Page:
The outcome of the vote certainly doesn’t mean all pertinent questions from the campaign are answered - more on that below - but many issues that had been at stake in the campaign are settled for now.
Here’s a few things investors and savers know now the election is over.
A tax hike for the wealthy remains on hold
Much of the discussion on tax policy during the campaign centred on Labour’s promise to raise income tax for high earners - to 45% of earnings above £80,000 and a 50% rate for anything above £125,000.
Less discussed were Labour pledges to effectively hike rates of Capital Gains Tax and Dividend Tax - by equalising them with income tax rates - and to reverse a significant exemption on Inheritance Tax that potentially allows homes up to the value of £1m to be passed on without tax.
A big Tory win means these things won’t happen. Instead the Conservatives have promised to deliver a modest rise in the threshold for National Insurance to £9,500 - worth an estimated £85 per year to anyone earning above that level - and have promised not to increase Income Tax, National Insurance or VAT for five years.
The nature of the result, however, means there is still pressure to spend on services and that needs to be paid for. The Conservatives have won many traditional working class constituencies and if they want to maintain those gains in five years time they may need new policies that appeal to those voters. Spending more, perhaps paid for with extra tax on the rich, could still be on the list.
Pensioner perks survive - but expect more pressure for action on our aging population
Both major parties promised in this election to maintain the Winter Fuel Payment for over-60s and the ‘Triple Lock’ for the state pension. This is the rule that says the payment must rise by the highest of either the rate of inflation, the rate of wage rises or 2.5%.
So the State Pension seems safe from any cuts (or slower increases) for now. But bear in mind that the Triple Lock is an eye-wateringly expensive promise to keep. Right now, it’s wages rising fastest meaning a 3.9% rise in the State Pension next year - more than twice the rate of inflation.
On social care, Boris Johnson has promised that no-one will have to sell their home to pay for old-age care but has declined to settle on a firm plan of how to achieve that. The problem is getting worse and previous studies have suggested big, and expensive, policymaking is needed to sort it out.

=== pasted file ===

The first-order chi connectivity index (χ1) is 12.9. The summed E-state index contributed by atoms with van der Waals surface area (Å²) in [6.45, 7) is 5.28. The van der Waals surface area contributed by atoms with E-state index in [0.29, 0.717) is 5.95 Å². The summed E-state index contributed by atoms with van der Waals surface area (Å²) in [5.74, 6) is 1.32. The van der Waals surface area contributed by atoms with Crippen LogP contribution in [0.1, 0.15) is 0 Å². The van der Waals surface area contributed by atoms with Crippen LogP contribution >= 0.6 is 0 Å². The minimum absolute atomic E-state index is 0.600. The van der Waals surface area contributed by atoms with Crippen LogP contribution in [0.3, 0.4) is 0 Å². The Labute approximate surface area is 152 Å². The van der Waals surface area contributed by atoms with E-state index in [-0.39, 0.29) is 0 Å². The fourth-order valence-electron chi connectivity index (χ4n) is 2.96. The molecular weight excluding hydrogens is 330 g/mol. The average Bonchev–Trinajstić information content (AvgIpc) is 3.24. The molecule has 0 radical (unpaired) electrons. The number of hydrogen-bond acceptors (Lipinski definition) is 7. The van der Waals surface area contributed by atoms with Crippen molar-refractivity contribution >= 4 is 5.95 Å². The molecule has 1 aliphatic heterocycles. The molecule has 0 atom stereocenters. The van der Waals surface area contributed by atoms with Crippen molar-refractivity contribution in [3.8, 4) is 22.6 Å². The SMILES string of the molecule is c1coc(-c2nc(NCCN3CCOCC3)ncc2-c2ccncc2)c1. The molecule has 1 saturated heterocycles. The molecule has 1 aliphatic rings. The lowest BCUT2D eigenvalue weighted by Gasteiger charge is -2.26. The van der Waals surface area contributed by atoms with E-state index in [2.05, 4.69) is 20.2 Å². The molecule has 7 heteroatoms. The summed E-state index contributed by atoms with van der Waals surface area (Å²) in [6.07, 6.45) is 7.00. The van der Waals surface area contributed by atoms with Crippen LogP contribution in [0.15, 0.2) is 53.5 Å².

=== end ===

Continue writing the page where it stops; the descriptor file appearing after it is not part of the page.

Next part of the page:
Now he has a stable majority in the Commons and a mandate to ‘Get Brexit Done’, Boris Johnson has little excuse but to turn his attention to sticky problems like the escalating costs of our aging population.
UK stock market in line for a boost, but uncertainty won’t be far away
For some time, UK shares have been trading at a discount versus some other major markets like the US. A big part of the reason for that has been Brexit on the one hand, and the prospect of a radical Jeremy Corbyn-led government on the other.
The election result has put one of those issues to bed for the time being, but the other remains a live issue. Despite the Conservatives’ ‘Get Brexit Done’ message the nature of our departure from the European Union remains an open question.
Britain now seems certain to legally leave the EU by the end of January 2020 but then ensues an implementation period lasting until December next year. Boris Johnson has promised that this period will not be extended, meaning he intends to have at least the outline of a trade deal with the EU in place by then. The problem is that, as we stand today, no one with any expertise in trade negotiations believes that to be possible - at least not if the Prime Minister pursues the divergent Brexit he has promised.
Something has to give. If there is to be an extension to the implementation period it must be requested by July 2020. The coming days will be watched closely for signs that the Prime Minister - confident in his newly won dominance - will face down calls from Brexiteers for yet more brinkmanship with the EU.
If he continues to appease them, expect all those fears about ‘no deal’ to surface once again in the first half of next year.
I discuss the election result in more detail with Fidelity's Tom Stevenson in the latest MoneyTalk Podcast. You can listen to it here.
Important information: The value of investments and the income from them can go down as well as up, so you may get back less than you invest. Investors should note that the views expressed may no longer be current and may have already been acted upon. Tax treatment depends on individual circumstances and all tax rules may change in the future. Withdrawals from a pension product will not be possible until you reach age 55. This information is not a personal recommendation for any particular investment. If you are unsure about the suitability of an investment you should speak to an authorised financial adviser.